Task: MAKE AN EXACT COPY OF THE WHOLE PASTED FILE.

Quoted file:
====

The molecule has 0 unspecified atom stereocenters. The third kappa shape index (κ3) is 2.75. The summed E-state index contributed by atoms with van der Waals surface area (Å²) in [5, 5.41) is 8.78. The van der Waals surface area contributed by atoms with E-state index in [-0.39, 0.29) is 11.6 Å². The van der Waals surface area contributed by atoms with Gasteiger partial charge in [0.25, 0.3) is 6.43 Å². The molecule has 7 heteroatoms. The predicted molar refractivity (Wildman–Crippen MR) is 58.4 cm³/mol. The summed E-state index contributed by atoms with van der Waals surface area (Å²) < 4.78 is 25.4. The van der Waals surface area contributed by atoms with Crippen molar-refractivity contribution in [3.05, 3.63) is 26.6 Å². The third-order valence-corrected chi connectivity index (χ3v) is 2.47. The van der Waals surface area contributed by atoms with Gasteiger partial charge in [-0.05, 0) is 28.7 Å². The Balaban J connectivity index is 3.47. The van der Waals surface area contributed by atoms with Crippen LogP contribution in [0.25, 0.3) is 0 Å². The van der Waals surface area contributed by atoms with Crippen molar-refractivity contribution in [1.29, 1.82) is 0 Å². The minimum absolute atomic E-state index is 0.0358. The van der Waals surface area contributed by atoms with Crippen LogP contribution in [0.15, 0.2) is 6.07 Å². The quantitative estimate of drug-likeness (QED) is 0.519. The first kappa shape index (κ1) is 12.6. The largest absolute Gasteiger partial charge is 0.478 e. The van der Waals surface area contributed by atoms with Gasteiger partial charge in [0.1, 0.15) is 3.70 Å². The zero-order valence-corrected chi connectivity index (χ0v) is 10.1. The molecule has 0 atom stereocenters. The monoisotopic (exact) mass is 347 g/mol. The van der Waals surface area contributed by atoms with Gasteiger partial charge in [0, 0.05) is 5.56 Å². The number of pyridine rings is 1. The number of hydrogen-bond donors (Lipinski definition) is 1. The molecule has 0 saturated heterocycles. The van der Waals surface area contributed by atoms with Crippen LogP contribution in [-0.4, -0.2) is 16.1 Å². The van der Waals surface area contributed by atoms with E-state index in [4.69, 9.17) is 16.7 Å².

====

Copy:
The molecule has 0 unspecified atom stereocenters. The third kappa shape index (κ3) is 2.75. The summed E-state index contributed by atoms with van der Waals surface area (Å²) in [5, 5.41) is 8.78. The van der Waals surface area contributed by atoms with E-state index in [-0.39, 0.29) is 11.6 Å². The van der Waals surface area contributed by atoms with Gasteiger partial charge in [0.25, 0.3) is 6.43 Å². The molecule has 7 heteroatoms. The predicted molar refractivity (Wildman–Crippen MR) is 58.4 cm³/mol. The summed E-state index contributed by atoms with van der Waals surface area (Å²) < 4.78 is 25.4. The van der Waals surface area contributed by atoms with Crippen molar-refractivity contribution in [3.05, 3.63) is 26.6 Å². The third-order valence-corrected chi connectivity index (χ3v) is 2.47. The van der Waals surface area contributed by atoms with Gasteiger partial charge in [-0.05, 0) is 28.7 Å². The Balaban J connectivity index is 3.47. The van der Waals surface area contributed by atoms with Crippen LogP contribution in [0.25, 0.3) is 0 Å². The van der Waals surface area contributed by atoms with Crippen molar-refractivity contribution in [1.29, 1.82) is 0 Å². The minimum absolute atomic E-state index is 0.0358. The van der Waals surface area contributed by atoms with Crippen LogP contribution in [0.15, 0.2) is 6.07 Å². The quantitative estimate of drug-likeness (QED) is 0.519. The first kappa shape index (κ1) is 12.6. The largest absolute Gasteiger partial charge is 0.478 e. The van der Waals surface area contributed by atoms with Gasteiger partial charge in [0.1, 0.15) is 3.70 Å². The zero-order valence-corrected chi connectivity index (χ0v) is 10.1. The molecule has 0 atom stereocenters. The monoisotopic (exact) mass is 347 g/mol. The van der Waals surface area contributed by atoms with Gasteiger partial charge in [0, 0.05) is 5.56 Å². The number of pyridine rings is 1. The number of hydrogen-bond donors (Lipinski definition) is 1. The molecule has 0 saturated heterocycles. The van der Waals surface area contributed by atoms with Crippen LogP contribution in [-0.4, -0.2) is 16.1 Å². The van der Waals surface area contributed by atoms with E-state index in [4.69, 9.17) is 16.7 Å².